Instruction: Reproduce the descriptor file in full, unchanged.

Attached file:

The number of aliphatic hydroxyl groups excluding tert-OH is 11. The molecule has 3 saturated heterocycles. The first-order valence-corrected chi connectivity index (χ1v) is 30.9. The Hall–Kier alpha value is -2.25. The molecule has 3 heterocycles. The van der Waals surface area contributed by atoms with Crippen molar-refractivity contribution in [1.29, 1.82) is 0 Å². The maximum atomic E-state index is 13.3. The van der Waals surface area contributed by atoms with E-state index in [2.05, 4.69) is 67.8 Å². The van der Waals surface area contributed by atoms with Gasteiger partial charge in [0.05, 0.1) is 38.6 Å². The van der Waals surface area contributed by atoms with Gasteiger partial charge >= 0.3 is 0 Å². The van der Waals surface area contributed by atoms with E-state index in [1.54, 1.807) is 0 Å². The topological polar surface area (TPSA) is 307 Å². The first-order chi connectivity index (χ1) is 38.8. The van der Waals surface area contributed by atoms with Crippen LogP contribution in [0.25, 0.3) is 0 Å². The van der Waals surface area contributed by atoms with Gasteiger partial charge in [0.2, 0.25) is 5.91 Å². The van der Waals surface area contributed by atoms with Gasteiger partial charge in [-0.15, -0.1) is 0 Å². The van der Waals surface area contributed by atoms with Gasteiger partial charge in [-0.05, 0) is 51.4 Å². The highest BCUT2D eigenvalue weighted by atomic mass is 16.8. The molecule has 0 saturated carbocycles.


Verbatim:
The number of aliphatic hydroxyl groups excluding tert-OH is 11. The molecule has 3 saturated heterocycles. The first-order valence-corrected chi connectivity index (χ1v) is 30.9. The Hall–Kier alpha value is -2.25. The molecule has 3 heterocycles. The van der Waals surface area contributed by atoms with Crippen molar-refractivity contribution in [1.29, 1.82) is 0 Å². The maximum atomic E-state index is 13.3. The van der Waals surface area contributed by atoms with E-state index in [2.05, 4.69) is 67.8 Å². The van der Waals surface area contributed by atoms with Gasteiger partial charge in [0.05, 0.1) is 38.6 Å². The van der Waals surface area contributed by atoms with Gasteiger partial charge >= 0.3 is 0 Å². The van der Waals surface area contributed by atoms with E-state index in [1.54, 1.807) is 0 Å². The topological polar surface area (TPSA) is 307 Å². The first-order chi connectivity index (χ1) is 38.8. The van der Waals surface area contributed by atoms with Crippen LogP contribution in [0.25, 0.3) is 0 Å². The van der Waals surface area contributed by atoms with Gasteiger partial charge in [0.2, 0.25) is 5.91 Å². The van der Waals surface area contributed by atoms with Gasteiger partial charge in [-0.15, -0.1) is 0 Å². The van der Waals surface area contributed by atoms with Gasteiger partial charge in [-0.05, 0) is 51.4 Å². The highest BCUT2D eigenvalue weighted by atomic mass is 16.8. The molecule has 0 saturated carbocycles.